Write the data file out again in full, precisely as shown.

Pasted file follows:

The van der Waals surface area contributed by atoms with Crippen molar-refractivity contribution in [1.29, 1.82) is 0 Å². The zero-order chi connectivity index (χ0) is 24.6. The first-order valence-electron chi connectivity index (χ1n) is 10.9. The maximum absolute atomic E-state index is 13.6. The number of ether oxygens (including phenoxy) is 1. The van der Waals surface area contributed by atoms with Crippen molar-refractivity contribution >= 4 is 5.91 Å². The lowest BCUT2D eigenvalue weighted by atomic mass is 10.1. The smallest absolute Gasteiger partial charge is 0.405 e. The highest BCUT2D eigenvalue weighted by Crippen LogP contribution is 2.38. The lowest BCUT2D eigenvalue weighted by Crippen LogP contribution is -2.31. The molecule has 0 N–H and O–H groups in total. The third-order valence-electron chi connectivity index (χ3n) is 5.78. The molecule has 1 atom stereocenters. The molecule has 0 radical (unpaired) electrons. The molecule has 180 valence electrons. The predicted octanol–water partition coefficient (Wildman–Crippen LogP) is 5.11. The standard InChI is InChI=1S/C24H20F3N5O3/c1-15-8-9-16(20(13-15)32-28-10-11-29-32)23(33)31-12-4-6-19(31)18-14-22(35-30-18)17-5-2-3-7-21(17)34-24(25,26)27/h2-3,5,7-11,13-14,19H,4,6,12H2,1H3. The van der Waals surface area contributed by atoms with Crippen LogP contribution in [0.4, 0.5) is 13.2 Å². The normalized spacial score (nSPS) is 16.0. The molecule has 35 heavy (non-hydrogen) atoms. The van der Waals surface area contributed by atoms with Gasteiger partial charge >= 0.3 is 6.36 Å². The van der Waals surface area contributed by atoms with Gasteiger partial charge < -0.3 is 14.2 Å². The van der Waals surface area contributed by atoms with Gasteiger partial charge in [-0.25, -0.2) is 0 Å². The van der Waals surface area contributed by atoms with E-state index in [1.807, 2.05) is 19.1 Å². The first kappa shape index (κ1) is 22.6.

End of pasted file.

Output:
The van der Waals surface area contributed by atoms with Crippen molar-refractivity contribution in [1.29, 1.82) is 0 Å². The zero-order chi connectivity index (χ0) is 24.6. The first-order valence-electron chi connectivity index (χ1n) is 10.9. The maximum absolute atomic E-state index is 13.6. The number of ether oxygens (including phenoxy) is 1. The van der Waals surface area contributed by atoms with Crippen molar-refractivity contribution >= 4 is 5.91 Å². The lowest BCUT2D eigenvalue weighted by atomic mass is 10.1. The smallest absolute Gasteiger partial charge is 0.405 e. The highest BCUT2D eigenvalue weighted by Crippen LogP contribution is 2.38. The lowest BCUT2D eigenvalue weighted by Crippen LogP contribution is -2.31. The molecule has 0 N–H and O–H groups in total. The third-order valence-electron chi connectivity index (χ3n) is 5.78. The molecule has 1 atom stereocenters. The molecule has 0 radical (unpaired) electrons. The molecule has 180 valence electrons. The predicted octanol–water partition coefficient (Wildman–Crippen LogP) is 5.11. The standard InChI is InChI=1S/C24H20F3N5O3/c1-15-8-9-16(20(13-15)32-28-10-11-29-32)23(33)31-12-4-6-19(31)18-14-22(35-30-18)17-5-2-3-7-21(17)34-24(25,26)27/h2-3,5,7-11,13-14,19H,4,6,12H2,1H3. The van der Waals surface area contributed by atoms with Crippen LogP contribution in [0.4, 0.5) is 13.2 Å². The normalized spacial score (nSPS) is 16.0. The molecule has 35 heavy (non-hydrogen) atoms. The van der Waals surface area contributed by atoms with Gasteiger partial charge >= 0.3 is 6.36 Å². The van der Waals surface area contributed by atoms with Gasteiger partial charge < -0.3 is 14.2 Å². The van der Waals surface area contributed by atoms with Gasteiger partial charge in [-0.25, -0.2) is 0 Å². The van der Waals surface area contributed by atoms with E-state index in [1.807, 2.05) is 19.1 Å². The first kappa shape index (κ1) is 22.6.